Conway voters pass ‘Safe community’ bylaw 104-71

  • Recorder/Paul FranzConway Town flag PAUL FRANZ

Recorder Staff
Published: 5/14/2018 11:19:15 PM

CONWAY — After months of contention of trying to become a “Safe Community,” residents passed the bylaw that touches on national immigration policy by a majority vote of 104-71.

The bylaw may not have much impact, as the police chief made it clear that he’s following, regardless of how the vote may have gone, the similarly worded Massachusetts Supreme Judical Court ruling.

Despite the months of debate, whether it be in person, online or through letters to the editor, there was still more heated discussion that set the tone of Conway’s Annual Town Meeting Monday night.

One resident against the bylaw, an immigrant who stated she has citizenship, said, “I find it insulting to compare me with all of the other illegal immigrants.” She pointed at the standing-room-only crowd at Conway Grammar School, and then said, “So if this thing passes, I know who to sue.”

A resident in favor of the bylaw said it was insulting to call immigrants terrorists, and instead pointed, half-jokingly, to the Selectmen, and said it’s white men in this country who have repeatedly shown themselves as terrorists, hinting at mass shootings in the country which are largely carried out by white, American men.

In an unusual move, the roughly 200 seats at the grammar school all had a copy of Selectman John O’Rourke’s “My Turn” in the Greenfield Recorder last week, which stated his disdain for this bylaw.

“I would like to see all the enthusiasm, efforts and money being spent to shield illegal aliens from the law in sanctuary communities being spent to help our veterans, the men and women who have stepped up to defend our country, our laws and our citizens, especially those severely wounded, those suffering from post-traumatic stress disorder (PTSD), the estimated 50,000 that are homeless, and the families of those who have died for us,” O’Rourke wrote.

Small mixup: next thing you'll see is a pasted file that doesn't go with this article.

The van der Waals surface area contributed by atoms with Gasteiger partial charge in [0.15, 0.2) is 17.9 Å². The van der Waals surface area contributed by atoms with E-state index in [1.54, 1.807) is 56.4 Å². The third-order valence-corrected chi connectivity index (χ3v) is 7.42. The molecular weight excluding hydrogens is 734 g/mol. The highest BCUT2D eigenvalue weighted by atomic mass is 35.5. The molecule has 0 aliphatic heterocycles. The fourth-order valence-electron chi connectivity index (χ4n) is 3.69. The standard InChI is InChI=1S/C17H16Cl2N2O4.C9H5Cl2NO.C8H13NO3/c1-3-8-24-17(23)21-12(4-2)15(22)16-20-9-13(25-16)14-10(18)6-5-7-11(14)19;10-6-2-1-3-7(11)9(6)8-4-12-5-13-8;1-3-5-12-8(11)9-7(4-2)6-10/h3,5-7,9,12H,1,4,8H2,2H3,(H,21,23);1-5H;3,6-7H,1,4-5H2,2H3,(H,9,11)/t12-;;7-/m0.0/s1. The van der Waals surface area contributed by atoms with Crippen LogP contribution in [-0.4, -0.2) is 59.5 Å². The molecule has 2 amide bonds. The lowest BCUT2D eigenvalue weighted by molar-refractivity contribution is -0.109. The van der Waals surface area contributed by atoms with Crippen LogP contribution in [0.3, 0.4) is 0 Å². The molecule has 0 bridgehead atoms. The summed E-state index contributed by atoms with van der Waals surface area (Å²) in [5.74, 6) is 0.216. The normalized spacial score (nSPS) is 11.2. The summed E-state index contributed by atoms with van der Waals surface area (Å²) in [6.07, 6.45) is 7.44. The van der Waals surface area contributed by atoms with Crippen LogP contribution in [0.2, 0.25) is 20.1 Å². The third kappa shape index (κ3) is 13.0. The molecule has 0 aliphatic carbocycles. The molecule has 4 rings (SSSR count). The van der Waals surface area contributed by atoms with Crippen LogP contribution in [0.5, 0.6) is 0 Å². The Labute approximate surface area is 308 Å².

O’Rourke’s wishes, that of a former United States Marine and a member of several regional and statewide municipal boards, were not granted by the will of the residents. Instead, Conway will now be able to call itself a “safe community.”


The $5.85 million budget was passed with little issues.

The price tag to run the town increased by about $265,000, or by 4.7 percent. About 77 percent of the budget increase is in costs directly related to education.

The $5,851,510 budget includes $64,116 for the Conway Grammar School and $92,210 for Frontier Regional High School.

Brief debate occurred over Town Administrator Tom Hutchison’s salary increase. In the middle of a three-year contract, Hutchison’s salary called for a 6.3 percent increase, to the dismay of at least one resident.

O’Rourke explained from his knowledge across the state, “salaries of town administrators have gone up far more from what you would expect,” because of lack of depth of experienced administrators in the hiring pool.

Residents questioned the informational technology budget of nearly $30,000, an increase of about $8,200 from the prior budget year. Some of the money will go to a consultant for technology issues and some to increasing bandwidth speeds.